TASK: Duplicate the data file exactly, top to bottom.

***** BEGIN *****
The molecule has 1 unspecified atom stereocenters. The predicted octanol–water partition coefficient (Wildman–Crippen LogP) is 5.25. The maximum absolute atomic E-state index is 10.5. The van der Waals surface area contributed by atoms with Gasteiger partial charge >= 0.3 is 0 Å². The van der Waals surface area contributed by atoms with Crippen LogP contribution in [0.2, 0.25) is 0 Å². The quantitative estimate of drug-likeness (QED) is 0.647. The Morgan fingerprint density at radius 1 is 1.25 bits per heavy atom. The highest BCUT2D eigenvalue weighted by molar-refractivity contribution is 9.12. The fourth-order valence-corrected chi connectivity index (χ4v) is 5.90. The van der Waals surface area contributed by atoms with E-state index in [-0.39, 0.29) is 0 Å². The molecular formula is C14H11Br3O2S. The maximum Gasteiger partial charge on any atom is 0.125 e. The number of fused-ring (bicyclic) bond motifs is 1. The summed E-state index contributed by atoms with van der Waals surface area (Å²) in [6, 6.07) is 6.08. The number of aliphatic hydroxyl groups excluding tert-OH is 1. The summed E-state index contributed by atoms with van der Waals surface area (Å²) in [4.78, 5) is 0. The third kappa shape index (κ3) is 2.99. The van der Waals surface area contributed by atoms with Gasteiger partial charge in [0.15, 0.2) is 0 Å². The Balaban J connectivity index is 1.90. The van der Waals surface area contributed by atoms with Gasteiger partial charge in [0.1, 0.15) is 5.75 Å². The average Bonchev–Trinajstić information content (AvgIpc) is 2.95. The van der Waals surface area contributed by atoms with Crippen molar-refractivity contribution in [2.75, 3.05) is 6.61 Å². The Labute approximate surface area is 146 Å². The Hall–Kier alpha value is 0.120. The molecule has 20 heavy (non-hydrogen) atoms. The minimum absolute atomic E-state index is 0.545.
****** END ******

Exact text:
The molecule has 1 unspecified atom stereocenters. The predicted octanol–water partition coefficient (Wildman–Crippen LogP) is 5.25. The maximum absolute atomic E-state index is 10.5. The van der Waals surface area contributed by atoms with Gasteiger partial charge >= 0.3 is 0 Å². The van der Waals surface area contributed by atoms with Crippen LogP contribution in [0.2, 0.25) is 0 Å². The quantitative estimate of drug-likeness (QED) is 0.647. The Morgan fingerprint density at radius 1 is 1.25 bits per heavy atom. The highest BCUT2D eigenvalue weighted by molar-refractivity contribution is 9.12. The fourth-order valence-corrected chi connectivity index (χ4v) is 5.90. The van der Waals surface area contributed by atoms with E-state index in [-0.39, 0.29) is 0 Å². The molecular formula is C14H11Br3O2S. The maximum Gasteiger partial charge on any atom is 0.125 e. The number of fused-ring (bicyclic) bond motifs is 1. The summed E-state index contributed by atoms with van der Waals surface area (Å²) in [6, 6.07) is 6.08. The number of aliphatic hydroxyl groups excluding tert-OH is 1. The summed E-state index contributed by atoms with van der Waals surface area (Å²) in [4.78, 5) is 0. The third kappa shape index (κ3) is 2.99. The van der Waals surface area contributed by atoms with Gasteiger partial charge in [0.15, 0.2) is 0 Å². The Balaban J connectivity index is 1.90. The van der Waals surface area contributed by atoms with Gasteiger partial charge in [0.1, 0.15) is 5.75 Å². The average Bonchev–Trinajstić information content (AvgIpc) is 2.95. The van der Waals surface area contributed by atoms with Crippen molar-refractivity contribution in [2.75, 3.05) is 6.61 Å². The Labute approximate surface area is 146 Å². The Hall–Kier alpha value is 0.120. The molecule has 20 heavy (non-hydrogen) atoms. The minimum absolute atomic E-state index is 0.545.